The St. Petersburg Times (of Florida, not Russia) is reporting that “17 of 24 Tampa Bay area restaurants tested last year by the Florida Attorney General’s Office advertised grouper on menus but served some other fish.”
The most entertaining snippet of the piece:
WingHouse serves a ‘grouper teammate’ sandwich that is swai, another Asian catfish.
Director of purchasing Christopher M. Jones said he has been on the job only a few weeks and was not party to conversations with the state but said WingHouse would follow the law.
Customers know that ‘grouper teammate’ is not really a grouper, he said. ‘It’s all a fun joke.’
Hilarious! Laissez les bons temps rouler!
A criminal investigation is under way, and the implications of GrouperGate are all pretty much terrifying.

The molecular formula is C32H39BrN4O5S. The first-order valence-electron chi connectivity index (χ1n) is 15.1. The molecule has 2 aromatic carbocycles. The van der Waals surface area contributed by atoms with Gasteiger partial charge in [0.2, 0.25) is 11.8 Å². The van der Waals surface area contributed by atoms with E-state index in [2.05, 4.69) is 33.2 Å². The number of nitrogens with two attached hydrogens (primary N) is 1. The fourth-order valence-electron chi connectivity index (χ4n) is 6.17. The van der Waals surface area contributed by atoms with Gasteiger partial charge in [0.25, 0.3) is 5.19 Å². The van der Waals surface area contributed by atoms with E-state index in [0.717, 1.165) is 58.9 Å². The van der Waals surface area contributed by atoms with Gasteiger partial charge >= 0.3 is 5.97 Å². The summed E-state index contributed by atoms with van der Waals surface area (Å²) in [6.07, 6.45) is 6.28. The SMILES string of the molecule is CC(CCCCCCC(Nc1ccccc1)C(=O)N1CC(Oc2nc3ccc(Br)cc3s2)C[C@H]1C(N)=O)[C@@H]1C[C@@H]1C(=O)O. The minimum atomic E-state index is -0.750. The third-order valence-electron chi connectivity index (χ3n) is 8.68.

1. If you go into a restaurant and order a particular kind of fish, there’s a chance the restaurant is conning you. Moreover, there’s a chance that the restaurant’s actually been conned by its supplier, and therefore will present you with the wrong fish without even knowing it.
2. People—customers and restaurateurs—can’t tell one kind of fish from another. Have we all lost our collective tastebuds? Or does it just not make much of a difference what we’re eating anymore?
3. There are not enough damned grouper to go around. Lump that in with the seemingly endless list of different overfished seafood species, and we’re clearly facing a seafood problem of epic proportions. And by “seafood problem,” I mean “aquatic ecosystem problem.” Because that sounds a little less gluttonously narrow-minded.